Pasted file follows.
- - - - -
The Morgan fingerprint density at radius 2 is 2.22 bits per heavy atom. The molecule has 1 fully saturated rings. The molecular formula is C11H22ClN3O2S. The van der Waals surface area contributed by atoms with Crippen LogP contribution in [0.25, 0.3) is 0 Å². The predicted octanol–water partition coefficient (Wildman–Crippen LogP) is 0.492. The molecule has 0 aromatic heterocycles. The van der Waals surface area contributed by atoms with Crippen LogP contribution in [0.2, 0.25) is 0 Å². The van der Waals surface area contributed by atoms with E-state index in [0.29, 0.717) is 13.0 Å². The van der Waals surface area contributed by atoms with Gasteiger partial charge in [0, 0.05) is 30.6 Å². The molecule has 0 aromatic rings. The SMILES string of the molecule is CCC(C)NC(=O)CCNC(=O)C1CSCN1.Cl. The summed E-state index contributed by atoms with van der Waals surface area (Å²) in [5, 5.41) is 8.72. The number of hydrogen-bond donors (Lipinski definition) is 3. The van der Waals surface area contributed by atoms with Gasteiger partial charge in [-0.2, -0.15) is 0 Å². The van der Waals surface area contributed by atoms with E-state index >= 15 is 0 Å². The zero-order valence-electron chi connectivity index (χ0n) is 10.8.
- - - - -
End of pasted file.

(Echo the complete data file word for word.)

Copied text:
The Morgan fingerprint density at radius 2 is 2.22 bits per heavy atom. The molecule has 1 fully saturated rings. The molecular formula is C11H22ClN3O2S. The van der Waals surface area contributed by atoms with Crippen LogP contribution in [0.25, 0.3) is 0 Å². The predicted octanol–water partition coefficient (Wildman–Crippen LogP) is 0.492. The molecule has 0 aromatic heterocycles. The van der Waals surface area contributed by atoms with Crippen LogP contribution in [0.2, 0.25) is 0 Å². The van der Waals surface area contributed by atoms with E-state index in [0.29, 0.717) is 13.0 Å². The van der Waals surface area contributed by atoms with Gasteiger partial charge in [0, 0.05) is 30.6 Å². The molecule has 0 aromatic rings. The SMILES string of the molecule is CCC(C)NC(=O)CCNC(=O)C1CSCN1.Cl. The summed E-state index contributed by atoms with van der Waals surface area (Å²) in [5, 5.41) is 8.72. The number of hydrogen-bond donors (Lipinski definition) is 3. The van der Waals surface area contributed by atoms with Gasteiger partial charge in [-0.2, -0.15) is 0 Å². The van der Waals surface area contributed by atoms with E-state index >= 15 is 0 Å². The zero-order valence-electron chi connectivity index (χ0n) is 10.8.